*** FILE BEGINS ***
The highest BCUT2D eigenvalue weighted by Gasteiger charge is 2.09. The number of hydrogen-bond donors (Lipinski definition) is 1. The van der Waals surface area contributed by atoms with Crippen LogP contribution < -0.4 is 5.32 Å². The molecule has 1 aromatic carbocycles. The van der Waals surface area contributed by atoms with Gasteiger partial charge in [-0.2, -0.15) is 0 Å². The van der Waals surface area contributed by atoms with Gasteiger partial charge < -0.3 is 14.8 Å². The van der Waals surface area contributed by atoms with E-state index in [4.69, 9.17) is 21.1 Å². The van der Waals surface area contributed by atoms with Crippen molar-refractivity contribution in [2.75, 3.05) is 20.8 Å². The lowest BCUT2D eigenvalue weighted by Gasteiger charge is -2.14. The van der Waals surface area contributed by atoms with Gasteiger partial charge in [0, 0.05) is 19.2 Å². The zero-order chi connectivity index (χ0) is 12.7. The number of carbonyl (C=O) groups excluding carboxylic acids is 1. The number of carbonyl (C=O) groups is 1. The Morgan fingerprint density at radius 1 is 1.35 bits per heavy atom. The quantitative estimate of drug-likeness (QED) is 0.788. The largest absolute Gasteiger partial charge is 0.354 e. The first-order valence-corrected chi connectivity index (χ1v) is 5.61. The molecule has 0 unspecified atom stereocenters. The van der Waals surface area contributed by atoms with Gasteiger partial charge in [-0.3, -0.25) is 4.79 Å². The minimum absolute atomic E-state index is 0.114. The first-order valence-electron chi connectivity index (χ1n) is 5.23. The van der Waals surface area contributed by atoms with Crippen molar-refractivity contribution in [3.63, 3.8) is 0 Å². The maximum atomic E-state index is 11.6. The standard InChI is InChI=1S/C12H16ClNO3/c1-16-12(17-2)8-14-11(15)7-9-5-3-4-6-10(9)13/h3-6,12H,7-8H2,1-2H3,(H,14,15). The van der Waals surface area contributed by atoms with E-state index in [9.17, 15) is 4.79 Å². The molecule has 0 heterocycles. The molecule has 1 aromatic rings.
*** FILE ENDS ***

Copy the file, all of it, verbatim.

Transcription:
The highest BCUT2D eigenvalue weighted by Gasteiger charge is 2.09. The number of hydrogen-bond donors (Lipinski definition) is 1. The van der Waals surface area contributed by atoms with Crippen LogP contribution < -0.4 is 5.32 Å². The molecule has 1 aromatic carbocycles. The van der Waals surface area contributed by atoms with Gasteiger partial charge in [-0.2, -0.15) is 0 Å². The van der Waals surface area contributed by atoms with Gasteiger partial charge < -0.3 is 14.8 Å². The van der Waals surface area contributed by atoms with E-state index in [4.69, 9.17) is 21.1 Å². The van der Waals surface area contributed by atoms with Crippen molar-refractivity contribution in [2.75, 3.05) is 20.8 Å². The lowest BCUT2D eigenvalue weighted by Gasteiger charge is -2.14. The van der Waals surface area contributed by atoms with Gasteiger partial charge in [0, 0.05) is 19.2 Å². The zero-order chi connectivity index (χ0) is 12.7. The number of carbonyl (C=O) groups excluding carboxylic acids is 1. The number of carbonyl (C=O) groups is 1. The Morgan fingerprint density at radius 1 is 1.35 bits per heavy atom. The quantitative estimate of drug-likeness (QED) is 0.788. The largest absolute Gasteiger partial charge is 0.354 e. The first-order valence-corrected chi connectivity index (χ1v) is 5.61. The molecule has 0 unspecified atom stereocenters. The van der Waals surface area contributed by atoms with Gasteiger partial charge in [-0.3, -0.25) is 4.79 Å². The minimum absolute atomic E-state index is 0.114. The first-order valence-electron chi connectivity index (χ1n) is 5.23. The van der Waals surface area contributed by atoms with Crippen molar-refractivity contribution in [3.63, 3.8) is 0 Å². The maximum atomic E-state index is 11.6. The standard InChI is InChI=1S/C12H16ClNO3/c1-16-12(17-2)8-14-11(15)7-9-5-3-4-6-10(9)13/h3-6,12H,7-8H2,1-2H3,(H,14,15). The van der Waals surface area contributed by atoms with E-state index in [9.17, 15) is 4.79 Å². The molecule has 0 heterocycles. The molecule has 1 aromatic rings.